Making a Bullet-Hell Chart using code

Hello there, hope you’re having an amazing day! I was wondering, how would I align music to the bullets of a bullet hell game?

I know how to make the bullets and hazards you need to dodge, but how can I script them so they are on time?

My idea is, let’s use an example, before a spike comes out of the ground a transparent warning thing appears, so it lets the player know. How would I make sure that it shows 3 seconds before the spike appears, but the spike is still on rhythm.

How would I make a chart for this? Should I just hand-chart it by telling it what second to appear? Could I somehow chart it in studio in-game and have it save to studio code?

Yes, you would have to hand-make them. I don’t have a ton of experience with rythem games but here is my idea on how to script one.

local Music1 = {"NotePress_4","NotePress_3","NotePress_2","NotePress_1"} -- Notes

local BPM : number = 120 -- Beats per minute

local function Create_Note(NoteLane : number) -- makes a note in the lane 

for index , value : table in Music1 do task.wait(60 / BPM) -- waits the bpm
	local Lane = string.split(value,"_")[1]

Hope this helps!

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So . . . that’s not exactly what I am going for. Thanks though!

Have you heard of a bullet hell game?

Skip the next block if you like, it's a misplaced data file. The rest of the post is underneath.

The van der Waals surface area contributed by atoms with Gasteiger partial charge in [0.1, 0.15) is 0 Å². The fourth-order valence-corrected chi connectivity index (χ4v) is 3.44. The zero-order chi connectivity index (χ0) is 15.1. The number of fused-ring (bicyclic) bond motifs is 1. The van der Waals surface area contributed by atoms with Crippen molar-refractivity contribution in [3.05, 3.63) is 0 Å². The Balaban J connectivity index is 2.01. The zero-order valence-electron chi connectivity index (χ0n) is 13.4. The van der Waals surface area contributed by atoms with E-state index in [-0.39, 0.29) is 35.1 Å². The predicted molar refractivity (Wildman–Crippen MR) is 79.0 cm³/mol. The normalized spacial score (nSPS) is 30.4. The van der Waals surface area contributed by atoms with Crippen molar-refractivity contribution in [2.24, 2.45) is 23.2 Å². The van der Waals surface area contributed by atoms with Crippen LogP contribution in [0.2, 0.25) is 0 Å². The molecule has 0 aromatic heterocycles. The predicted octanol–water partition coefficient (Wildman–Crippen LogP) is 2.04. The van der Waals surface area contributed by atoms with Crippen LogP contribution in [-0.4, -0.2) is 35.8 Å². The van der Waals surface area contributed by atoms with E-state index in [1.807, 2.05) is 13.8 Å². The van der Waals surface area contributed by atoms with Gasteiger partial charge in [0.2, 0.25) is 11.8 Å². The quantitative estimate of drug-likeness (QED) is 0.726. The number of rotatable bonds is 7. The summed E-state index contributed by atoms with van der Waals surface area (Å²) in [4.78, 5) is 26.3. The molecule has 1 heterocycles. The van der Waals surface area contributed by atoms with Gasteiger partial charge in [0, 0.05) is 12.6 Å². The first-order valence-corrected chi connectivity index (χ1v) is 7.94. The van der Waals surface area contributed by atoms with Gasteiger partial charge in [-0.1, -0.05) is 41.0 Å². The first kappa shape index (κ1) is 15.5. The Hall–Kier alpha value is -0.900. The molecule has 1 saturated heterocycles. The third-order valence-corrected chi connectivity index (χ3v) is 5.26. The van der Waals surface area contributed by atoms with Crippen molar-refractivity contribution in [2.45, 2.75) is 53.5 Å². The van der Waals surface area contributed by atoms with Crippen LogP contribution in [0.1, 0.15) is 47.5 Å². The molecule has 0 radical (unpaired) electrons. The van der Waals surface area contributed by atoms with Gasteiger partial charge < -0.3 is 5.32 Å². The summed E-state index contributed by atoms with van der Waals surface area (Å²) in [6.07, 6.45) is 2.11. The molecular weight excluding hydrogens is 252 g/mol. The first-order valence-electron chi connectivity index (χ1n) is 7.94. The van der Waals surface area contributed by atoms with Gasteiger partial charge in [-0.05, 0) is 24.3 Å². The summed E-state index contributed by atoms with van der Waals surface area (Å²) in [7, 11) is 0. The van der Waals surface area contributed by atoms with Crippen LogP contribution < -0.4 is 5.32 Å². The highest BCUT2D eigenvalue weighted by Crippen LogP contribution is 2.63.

How bullet hells work is that they are notoriously known for having tons of projectiles flying across the screen; hence the name.

Undertale is an example of a bullet hell.

I want to make a 3D bullet hell with bullets and projectiles following the beats of the music.

Oh, I see now! Sorry, I was a little confused about the game and how to play it. Correct me if I’m wrong but, bullet hell is where you go around a circle dodging objects and clicking to go in different directions. Are you trying to have music played in rhythm with the objects?

Yup. The objects move around in rhythm to a song, and the player has to dodge them. In this case, it’s a black stage.

So I was wondering how I can make sure the bullets stay on rhythm with the actual song

I imagine the easiest way to do this would be to analyze the music. First, you can take the BPM. That could be your base-line for the standard projectiles. Then, in any audio software (such as Audacity, that one’s free) you could look at the amplitude of the audio. A spike means an increase in volume, which probably means you’d want to fire it there. Then you just chart those times…

Note: this might be easy, but it is definitely tedious. With some simple programming you could probably write some python code to automatically analyze an audio file for you, to find any place where the amplitude changes heavily in a short timespan.

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Well with the complexity of Bullet hell you would have to make it so you can easily make stages and enemies (Plugins or etc). Once you have done that I would still use a loop through a table to make enemies and other effects as I showed above. The enemies would be in line with the BPM. You also would have to make your own bezier curves so the enemies can move smoothly.

Does that make sense?

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So I suppose what you are saying is that I should analyze the music, and save that all somewhere – all the “beats” and then write that into every object that will be shot?

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That is probably one of the easiest ways to do it. You could just code the projectiles to be eight notes or sixteenth notes on beat with the BPM.

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